La Niña Transition & The Monsoon

La Niña Transition
Let's see how our transition from El Niño to La Niña is going. We've talked about this a lot during the past several months, and here is a look at the current sea surface temperature anomalies:

The blue shading that you see extending off the west coast of South America represents cooling taking place in that part of the Pacific Ocean. However, while that is happening the rest of the Pacific Ocean is still quite warm. This is especially true in the northern hemisphere... Thus, the Pacific Decadal Oscillation remains quite positive. In my opinion, this has been very key to us not having to deal with the redevelopment of widespread region drought in the Western High Plains (Colorado included). As you know, it has been my belief for a while that the PDO will revert back to a colder/negative phase during the next year or so.

Upper oceanic heat content has been in a cooler/negative state, since the spring. This signals the transition out of El Niño and likely toward a La Niña. We haven't reached La Niña status yet, and it will likely take a while to do so.

The above charts show a very pronounced cold pool of water near and just below the surface in the main ENSO regions of the Pacific. As we've mentioned before, this is likely another clear cut signal that La Niña is on its way.

The thing that I want you to take away from the above discussion is this: El Niño is gone, La Niña is on its way, and the Pacific Decadal Oscillation (PDO) is still in a very warm/positive mode. This sets us up for a La Niña of some strength (to be determined) with a likely warm/positive PDO. That is a pretty rare combo, and is pretty hard to accurately analog based on the data we have available to us. More on that some other time...

The Monsoon
Looking at the Madden Julian Oscillation and its current strength and likely future phase, does not bode well for an immediate monsoon pattern onset.

The above chart shows the MJO signal being quite weak. The ECMWF model suggests that when it strengthens, it will move into phase 2 and 3 during the next 10+ days. What does that phase usually mean here in Colorado? Check out the maps below:


While the above composite is not a perfect road map, it does offer insight as to what to expect. Phase 2 does show a slight wet signal in Eastern Colorado (which I am ignoring) and Phase 3 shows a stout dry signal for Colorado with the best rain falling over the Northern Plains and Midwest. Based on the current model trends, I really think the phase 3 look has it nailed.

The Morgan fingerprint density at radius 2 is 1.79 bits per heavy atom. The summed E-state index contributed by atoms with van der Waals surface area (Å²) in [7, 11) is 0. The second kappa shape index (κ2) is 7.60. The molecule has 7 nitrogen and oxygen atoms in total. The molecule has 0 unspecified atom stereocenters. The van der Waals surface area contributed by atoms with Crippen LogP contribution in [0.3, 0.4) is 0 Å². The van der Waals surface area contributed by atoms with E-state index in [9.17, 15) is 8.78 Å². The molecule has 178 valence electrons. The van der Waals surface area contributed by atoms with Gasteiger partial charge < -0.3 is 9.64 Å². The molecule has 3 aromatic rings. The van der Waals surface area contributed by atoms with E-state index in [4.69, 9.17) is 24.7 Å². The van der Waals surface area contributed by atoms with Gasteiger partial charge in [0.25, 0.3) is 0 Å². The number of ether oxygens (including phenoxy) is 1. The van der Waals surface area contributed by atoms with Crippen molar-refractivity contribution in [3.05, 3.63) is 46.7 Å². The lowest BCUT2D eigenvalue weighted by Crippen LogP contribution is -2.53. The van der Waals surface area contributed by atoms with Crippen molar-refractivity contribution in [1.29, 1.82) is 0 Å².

GFS Ensemble 15 Day Precipitation Forecast TropicalTidbits

The forecast from the GFS certainly has that look of the phase 3 composite. Wet in the Midwest and quite dry farther least for this time of year.


The temperature composite also suggests that we will stay fairly warm for the next several days. Coolest weather remains to our east initially, then back to our northwest.

Basically, it is my opinion that if we want to salvage the monsoon season for Colorado we are going to have to change the pattern late in July and into August.

NMME Precipitation Forecast



The North American Multi-Model Ensemble suggests that the next 3 months will likely be drier than normal in Colorado. Keep in mind, July and August are the wettest months of the year for many communities in Colorado. If we miss out on that moisture, the heat and dryness can really take a toll. This is especially true for Southern Colorado, where La Niña usually brings a dry fall and winter.

So while I am not completely ready to write off the monsoon season for Colorado, I am concerned that it will under perform. Don't get me wrong, we'll still have some days with thunderstorms and beneficial rain, but they may be fewer and farther between than we would like.

Brian Bledsoe

Brian Bledsoe is Weather5280’s climate and long-range forecast specialist. Brian is chief meteorologist at KKTV in Colorado Springs. Follow him on Twitter @BrianBledsoe

Colorado Springs, CO
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